Exclusive video project by Peoplegrapher


Sohaila, Zahra and Zeinab train every day.
Their dream is to become professional fighters and to show the world that all people are equal.
We spent a week in and around the Malakasa refugee camp outside Athens getting to know these inspirational young Afghan women, documenting their gruelling commitment to fitness and their raging passion for equality.
starring: @sohailashojayie , @miss_ghazal242 @zeinab_a_s_ and @shojayie_bahar
production: @peoplegrapher
director: Lukas Tielke
dop: Lukas Tielke
additional camera: @nnloenn
photographer: @stevemarais
analog photographer: @drphilrom
editor: @marvin.kuehner
colorist: @kingofcurtis / @glassworksvfx
music, sound design & mix: @staubaudio @moritz.staub & @karinpallier
graphic design: @george_popovv
NGO: @yogasportwithrefugees



Kimberly Ann Gerken

2021 – Master of Arts thesis, University of Oregon

Breaking Down the Walls: Fostering Opportunity and Dignity Amongst Refugee Women and Girls Through Sport

Nina Nymeyer

2020-21 – Master of Research thesis, Macquarie University

Wild Yoga: Refugee Communities Transforming Self and Surroundings Through Movement

Priya Nair

2021/22 – Master of International Development thesis, Paris School of International Affairs

Life in a Hotspot: Examining Refugees’ Resilience and Coping Processes amidst the COVID-19 Pandemic


The war in Ukraine is a travesty. The forceful displacement of people from their homes and lives through violent attacks is abhorrent and is rightly taking centre stage in the media.

Europe has responded to this war by opening borders, providing visas and creating safe passage for Ukrainian refugees. This commendable reaction has been tinged with skepticism for the refugees from Afghanistan, Syria, Congo, Cameroon and other non-European, non-white countries, who are also fleeing war, persecution and fear. Instead of the welcome signs that are appearing in airports across Europe for Ukrainian refugees, these people are met with violent and often fatal push backs, increased border security from FRONTEX, walls and security cameras around the camp where they live, indefinite waiting times for interviews, fingerprints, passports, and negative imagery in the media.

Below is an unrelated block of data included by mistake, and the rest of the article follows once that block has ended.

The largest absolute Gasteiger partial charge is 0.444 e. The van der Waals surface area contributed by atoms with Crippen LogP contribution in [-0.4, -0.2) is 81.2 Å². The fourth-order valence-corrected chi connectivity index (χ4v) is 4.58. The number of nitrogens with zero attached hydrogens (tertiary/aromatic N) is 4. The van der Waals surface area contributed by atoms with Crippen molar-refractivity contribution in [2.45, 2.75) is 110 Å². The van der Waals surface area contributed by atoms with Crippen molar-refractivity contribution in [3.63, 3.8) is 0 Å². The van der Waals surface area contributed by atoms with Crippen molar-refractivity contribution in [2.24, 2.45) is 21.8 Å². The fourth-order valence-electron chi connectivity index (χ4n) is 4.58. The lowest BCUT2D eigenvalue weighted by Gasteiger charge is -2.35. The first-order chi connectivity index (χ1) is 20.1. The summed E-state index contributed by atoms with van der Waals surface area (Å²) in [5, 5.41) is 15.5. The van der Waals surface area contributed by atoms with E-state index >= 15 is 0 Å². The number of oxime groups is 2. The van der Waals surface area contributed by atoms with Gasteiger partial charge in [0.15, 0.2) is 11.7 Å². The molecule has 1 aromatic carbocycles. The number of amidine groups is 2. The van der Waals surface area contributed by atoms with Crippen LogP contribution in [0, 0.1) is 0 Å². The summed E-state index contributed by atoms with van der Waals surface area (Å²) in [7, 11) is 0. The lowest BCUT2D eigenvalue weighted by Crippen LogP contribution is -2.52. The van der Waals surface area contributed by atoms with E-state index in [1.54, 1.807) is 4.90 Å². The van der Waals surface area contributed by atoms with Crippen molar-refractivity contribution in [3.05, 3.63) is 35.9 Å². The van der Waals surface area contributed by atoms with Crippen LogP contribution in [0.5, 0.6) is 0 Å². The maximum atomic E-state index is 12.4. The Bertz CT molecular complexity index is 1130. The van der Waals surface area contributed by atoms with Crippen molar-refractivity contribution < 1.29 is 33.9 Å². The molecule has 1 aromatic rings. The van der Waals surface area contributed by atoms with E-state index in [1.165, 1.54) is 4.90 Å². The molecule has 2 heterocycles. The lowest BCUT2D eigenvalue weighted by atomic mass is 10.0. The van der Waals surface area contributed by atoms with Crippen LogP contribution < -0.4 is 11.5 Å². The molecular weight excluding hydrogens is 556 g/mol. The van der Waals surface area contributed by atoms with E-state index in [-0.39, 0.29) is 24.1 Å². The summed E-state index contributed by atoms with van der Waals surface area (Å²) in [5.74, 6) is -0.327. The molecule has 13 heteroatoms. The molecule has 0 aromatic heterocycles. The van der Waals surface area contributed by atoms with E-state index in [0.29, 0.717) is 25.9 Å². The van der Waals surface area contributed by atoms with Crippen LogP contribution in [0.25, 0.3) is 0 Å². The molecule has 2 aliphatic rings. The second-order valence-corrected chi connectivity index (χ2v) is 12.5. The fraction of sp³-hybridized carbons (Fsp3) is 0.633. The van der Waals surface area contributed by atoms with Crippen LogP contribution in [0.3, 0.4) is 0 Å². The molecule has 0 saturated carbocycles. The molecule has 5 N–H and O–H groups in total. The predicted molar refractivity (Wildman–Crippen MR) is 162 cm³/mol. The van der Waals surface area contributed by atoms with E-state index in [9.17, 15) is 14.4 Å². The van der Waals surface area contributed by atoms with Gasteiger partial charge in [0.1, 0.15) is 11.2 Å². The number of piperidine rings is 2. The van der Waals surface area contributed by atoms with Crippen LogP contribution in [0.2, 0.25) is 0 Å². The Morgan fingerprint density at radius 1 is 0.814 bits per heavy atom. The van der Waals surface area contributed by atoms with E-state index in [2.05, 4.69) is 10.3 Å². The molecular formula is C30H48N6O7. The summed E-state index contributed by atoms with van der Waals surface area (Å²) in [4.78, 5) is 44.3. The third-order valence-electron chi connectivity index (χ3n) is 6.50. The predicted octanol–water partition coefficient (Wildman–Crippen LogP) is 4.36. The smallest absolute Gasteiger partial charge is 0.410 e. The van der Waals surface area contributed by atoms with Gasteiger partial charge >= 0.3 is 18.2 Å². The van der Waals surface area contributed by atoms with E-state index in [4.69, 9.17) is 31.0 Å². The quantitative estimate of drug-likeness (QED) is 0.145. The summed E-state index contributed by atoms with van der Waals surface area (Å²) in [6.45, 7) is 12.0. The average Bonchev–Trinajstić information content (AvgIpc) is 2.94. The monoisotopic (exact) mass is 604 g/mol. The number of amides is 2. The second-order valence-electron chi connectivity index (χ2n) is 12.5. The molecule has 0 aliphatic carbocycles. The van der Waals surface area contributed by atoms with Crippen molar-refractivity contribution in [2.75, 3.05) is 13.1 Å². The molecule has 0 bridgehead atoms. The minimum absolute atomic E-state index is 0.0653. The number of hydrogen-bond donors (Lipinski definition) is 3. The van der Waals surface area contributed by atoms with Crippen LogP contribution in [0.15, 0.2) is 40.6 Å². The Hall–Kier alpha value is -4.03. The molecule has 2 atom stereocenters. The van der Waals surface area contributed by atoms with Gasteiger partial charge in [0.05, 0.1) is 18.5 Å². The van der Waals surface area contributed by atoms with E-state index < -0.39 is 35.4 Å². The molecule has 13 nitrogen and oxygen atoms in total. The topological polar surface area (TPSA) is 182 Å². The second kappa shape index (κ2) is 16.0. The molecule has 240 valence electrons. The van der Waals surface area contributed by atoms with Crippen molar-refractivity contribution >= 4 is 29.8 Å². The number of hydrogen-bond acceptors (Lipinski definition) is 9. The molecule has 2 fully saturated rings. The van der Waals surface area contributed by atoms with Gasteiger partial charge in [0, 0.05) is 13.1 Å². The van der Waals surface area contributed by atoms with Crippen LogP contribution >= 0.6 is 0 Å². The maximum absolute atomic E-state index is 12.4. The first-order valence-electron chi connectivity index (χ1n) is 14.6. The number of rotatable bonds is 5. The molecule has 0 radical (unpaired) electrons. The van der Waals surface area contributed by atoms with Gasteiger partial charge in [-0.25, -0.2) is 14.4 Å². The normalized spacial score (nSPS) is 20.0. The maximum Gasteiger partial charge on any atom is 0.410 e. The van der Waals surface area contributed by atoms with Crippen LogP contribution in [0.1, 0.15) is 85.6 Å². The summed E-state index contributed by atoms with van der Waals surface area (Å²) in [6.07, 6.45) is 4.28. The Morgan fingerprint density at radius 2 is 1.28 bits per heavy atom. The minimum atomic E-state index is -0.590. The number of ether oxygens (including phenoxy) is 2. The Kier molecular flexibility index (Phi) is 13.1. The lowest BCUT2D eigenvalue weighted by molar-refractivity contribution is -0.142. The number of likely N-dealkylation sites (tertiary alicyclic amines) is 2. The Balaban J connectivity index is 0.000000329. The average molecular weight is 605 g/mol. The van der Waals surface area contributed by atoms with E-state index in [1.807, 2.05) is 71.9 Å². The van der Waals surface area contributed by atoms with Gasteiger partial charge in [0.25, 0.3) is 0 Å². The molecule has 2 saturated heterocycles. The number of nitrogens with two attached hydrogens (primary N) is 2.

Even at the borders of Ukraine, there are reports of white people getting priority to cross to safety over black and brown citizens. This war demonstrates that when people feel conflict close to their own borders, they are more open to help and support the people affected by it. The differentiation of refugees based on proximity to the crisis and resemblance to themselves, exposes that many Europeans still have an image of ‘a European’, which is vastly at odds with the multiculturality and ethnic diversity we see across European nation states today.

Everybody has the right to seek asylum. All refugees should be given a warm welcome, support and access to a fair, efficient and human rights-based asylum process.

As Ukrainian refugees arrive in Greece, YSR will welcome them in the same way we do all of our members: with respect, community, and a place to belong. Right now, we are analysing how we can best reach out and provide support to this vulnerable population, and how we can bring people together and foster a sense of positivity in such a difficult time. Throughout this, one thing is very clear. We must not support the view that there are some refugees who are more deserving than others, due to the colour of their skin or their home country. We do not support the EU as they hold out the hand of friendship to one group of people while systematically funding the death, mistreatment and criminalisation of another group with the other hand.

We stand with the refugees from Ukraine,

and with all the other refugees.

In our community, everyone is welcome.

Because we are truly #STRONGERTOGETHER


As long as poverty, injustice & inequality persist, none of us can truly rest. It doesn’t take much to change a life. Get in touch today and start making a difference.